The more industry peels open the omnibus bill, the stranger it looks

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The omnibus budget package is a lot more than a bill to fund government operations. Congress stuffed its five thousand pages with tax and business provisions. Some have real impact. For what federal contractors have discovered so far, the Federal Drive turned to the executive vice president for policy at the Professional Services Council, Stephanie Kostro.

Interview...

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Best listening experience is on Chrome, Firefox or Safari. Subscribe to Federal Drive’s daily audio interviews on Apple Podcasts or PodcastOne.

The omnibus budget package is a lot more than a bill to fund government operations. Congress stuffed its five thousand pages with tax and business provisions. Some have real impact. For what federal contractors have discovered so far, the Federal Drive turned to the executive vice president for policy at the Professional Services Council, Stephanie Kostro.

Interview transcript:

Tom Temin
And you and the council and your member companies have several themes that matter to contractors that have got nothing to do with budgeting for the government. What do you see in there?

Stephanie Kostro
Thanks so much for mentioning the Consolidated Appropriations Act of just I’m just gonna refer to it as the omnibus, which is finally we got the full year appropriation for fiscal year 2023, which, you know, started several months ago, we take that in concert with the fiscal year National Defense Authorization Act, which was also signed into law last week. And between the two of those, we identified several themes of importance to federal contractors. I’ll just go through a few of them with you here. The first one is we do have increased transparency into DoD requirements. We’ve been pushing for a few years now, along with several companies that operations and maintenance funding is one year funding, but we don’t get a lot of information about milestones and funding needed in the out years or the future years. And so the NDAA has language that increases transparency. Why is this important, that allows contractors to plan invest and prepare for future operations and maintenance funding. Those are the accounts that because they’re one year accounts and the money will expire, often get raided in May to August of every year. And so this will hopefully help prevent some of that rating of those ONM funds, but also help contractors plan and make investments. The second theme was mitigating risks, supply chains. There’s some interesting language in there about semiconductor products and services, we’ll have to see what semiconductor services look like. But this is really about chips and whatnot, from China, in everything from cell phones to you know, major weapons systems. And so we’re going to be watching that closely. And then finally, the third one I wanted to highlight is the NDAA helps contractors try to recover costs that came from outside of their control whether it was related to COVID, or inflation. There’s a mechanism now by which DoD has the authority to help contractors recover those costs that were incurred, just due to no fault of their own. So those were sort of the three that we identified.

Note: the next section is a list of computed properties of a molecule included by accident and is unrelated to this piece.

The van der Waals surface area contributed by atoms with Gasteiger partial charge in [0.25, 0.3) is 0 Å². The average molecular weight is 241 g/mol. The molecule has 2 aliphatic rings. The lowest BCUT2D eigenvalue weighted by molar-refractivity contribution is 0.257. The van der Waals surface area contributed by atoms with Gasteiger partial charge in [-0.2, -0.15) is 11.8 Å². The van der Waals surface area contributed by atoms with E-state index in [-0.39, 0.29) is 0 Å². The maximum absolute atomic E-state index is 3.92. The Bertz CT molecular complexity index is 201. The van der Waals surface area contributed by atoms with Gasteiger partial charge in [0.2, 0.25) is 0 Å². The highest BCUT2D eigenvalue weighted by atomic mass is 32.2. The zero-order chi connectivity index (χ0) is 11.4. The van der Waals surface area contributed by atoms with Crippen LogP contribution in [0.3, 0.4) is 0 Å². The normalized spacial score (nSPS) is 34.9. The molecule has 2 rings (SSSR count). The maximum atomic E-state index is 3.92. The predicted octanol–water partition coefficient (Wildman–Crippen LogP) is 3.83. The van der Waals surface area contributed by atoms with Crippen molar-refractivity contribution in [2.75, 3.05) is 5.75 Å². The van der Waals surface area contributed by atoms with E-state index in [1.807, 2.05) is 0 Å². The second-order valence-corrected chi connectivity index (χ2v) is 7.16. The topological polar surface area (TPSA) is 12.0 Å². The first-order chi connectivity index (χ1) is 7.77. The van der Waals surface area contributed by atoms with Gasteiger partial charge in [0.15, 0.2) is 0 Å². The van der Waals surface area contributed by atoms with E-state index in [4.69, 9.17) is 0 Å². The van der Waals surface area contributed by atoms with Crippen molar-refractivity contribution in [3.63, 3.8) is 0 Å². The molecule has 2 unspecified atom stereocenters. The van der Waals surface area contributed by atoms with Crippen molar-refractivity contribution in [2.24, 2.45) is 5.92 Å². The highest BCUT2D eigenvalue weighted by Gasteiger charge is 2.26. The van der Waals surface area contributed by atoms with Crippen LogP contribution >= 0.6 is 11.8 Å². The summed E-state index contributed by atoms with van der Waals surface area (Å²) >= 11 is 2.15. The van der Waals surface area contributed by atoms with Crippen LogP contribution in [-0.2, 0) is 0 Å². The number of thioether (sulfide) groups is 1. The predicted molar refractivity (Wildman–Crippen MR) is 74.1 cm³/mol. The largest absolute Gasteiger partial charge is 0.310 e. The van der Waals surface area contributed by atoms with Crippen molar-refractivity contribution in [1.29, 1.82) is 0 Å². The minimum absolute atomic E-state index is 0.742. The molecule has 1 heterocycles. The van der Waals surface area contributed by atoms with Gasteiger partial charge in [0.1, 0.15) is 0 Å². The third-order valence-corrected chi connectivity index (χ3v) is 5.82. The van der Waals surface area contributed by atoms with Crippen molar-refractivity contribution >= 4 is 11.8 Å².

Tom Temin
And there’s a couple of things you wish had been in there for business tax relief to do with expensing of research and experimentation costs and how you can write those off.

Stephanie Kostro